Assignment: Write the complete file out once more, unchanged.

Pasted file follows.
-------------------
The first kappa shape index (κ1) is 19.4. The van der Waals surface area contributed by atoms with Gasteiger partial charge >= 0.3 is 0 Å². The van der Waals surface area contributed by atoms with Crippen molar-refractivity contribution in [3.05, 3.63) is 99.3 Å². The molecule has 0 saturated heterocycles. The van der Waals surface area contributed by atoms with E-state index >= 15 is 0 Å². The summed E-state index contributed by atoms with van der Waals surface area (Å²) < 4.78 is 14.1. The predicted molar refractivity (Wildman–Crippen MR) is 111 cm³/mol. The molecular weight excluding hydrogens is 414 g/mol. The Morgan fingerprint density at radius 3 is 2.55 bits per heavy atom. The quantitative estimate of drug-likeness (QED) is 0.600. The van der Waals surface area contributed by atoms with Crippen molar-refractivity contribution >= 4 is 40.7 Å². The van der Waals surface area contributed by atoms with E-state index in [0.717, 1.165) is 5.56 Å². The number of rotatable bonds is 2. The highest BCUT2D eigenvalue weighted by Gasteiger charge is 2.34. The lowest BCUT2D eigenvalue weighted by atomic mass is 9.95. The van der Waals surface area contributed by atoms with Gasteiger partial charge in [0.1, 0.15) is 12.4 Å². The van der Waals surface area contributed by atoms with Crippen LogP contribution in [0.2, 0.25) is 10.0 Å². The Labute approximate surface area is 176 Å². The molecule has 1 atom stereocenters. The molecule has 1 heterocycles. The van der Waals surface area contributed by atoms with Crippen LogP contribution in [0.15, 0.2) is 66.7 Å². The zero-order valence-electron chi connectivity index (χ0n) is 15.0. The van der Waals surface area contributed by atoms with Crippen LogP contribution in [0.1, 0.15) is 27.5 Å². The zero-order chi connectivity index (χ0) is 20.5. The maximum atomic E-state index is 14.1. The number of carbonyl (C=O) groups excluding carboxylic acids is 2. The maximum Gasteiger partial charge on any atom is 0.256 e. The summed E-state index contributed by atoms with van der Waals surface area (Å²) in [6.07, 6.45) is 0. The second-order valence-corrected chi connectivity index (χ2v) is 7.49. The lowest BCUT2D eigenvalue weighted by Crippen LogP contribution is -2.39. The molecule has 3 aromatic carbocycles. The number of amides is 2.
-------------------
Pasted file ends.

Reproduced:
The first kappa shape index (κ1) is 19.4. The van der Waals surface area contributed by atoms with Gasteiger partial charge >= 0.3 is 0 Å². The van der Waals surface area contributed by atoms with Crippen molar-refractivity contribution in [3.05, 3.63) is 99.3 Å². The molecule has 0 saturated heterocycles. The van der Waals surface area contributed by atoms with E-state index >= 15 is 0 Å². The summed E-state index contributed by atoms with van der Waals surface area (Å²) < 4.78 is 14.1. The predicted molar refractivity (Wildman–Crippen MR) is 111 cm³/mol. The molecular weight excluding hydrogens is 414 g/mol. The Morgan fingerprint density at radius 3 is 2.55 bits per heavy atom. The quantitative estimate of drug-likeness (QED) is 0.600. The van der Waals surface area contributed by atoms with Crippen molar-refractivity contribution >= 4 is 40.7 Å². The van der Waals surface area contributed by atoms with E-state index in [0.717, 1.165) is 5.56 Å². The number of rotatable bonds is 2. The highest BCUT2D eigenvalue weighted by Gasteiger charge is 2.34. The lowest BCUT2D eigenvalue weighted by atomic mass is 9.95. The van der Waals surface area contributed by atoms with Gasteiger partial charge in [0.1, 0.15) is 12.4 Å². The van der Waals surface area contributed by atoms with Crippen LogP contribution in [0.2, 0.25) is 10.0 Å². The Labute approximate surface area is 176 Å². The molecule has 1 atom stereocenters. The molecule has 1 heterocycles. The van der Waals surface area contributed by atoms with Crippen LogP contribution in [0.15, 0.2) is 66.7 Å². The zero-order valence-electron chi connectivity index (χ0n) is 15.0. The van der Waals surface area contributed by atoms with Crippen LogP contribution in [0.1, 0.15) is 27.5 Å². The zero-order chi connectivity index (χ0) is 20.5. The maximum atomic E-state index is 14.1. The number of carbonyl (C=O) groups excluding carboxylic acids is 2. The maximum Gasteiger partial charge on any atom is 0.256 e. The summed E-state index contributed by atoms with van der Waals surface area (Å²) in [6.07, 6.45) is 0. The second-order valence-corrected chi connectivity index (χ2v) is 7.49. The lowest BCUT2D eigenvalue weighted by Crippen LogP contribution is -2.39. The molecule has 3 aromatic carbocycles. The number of amides is 2.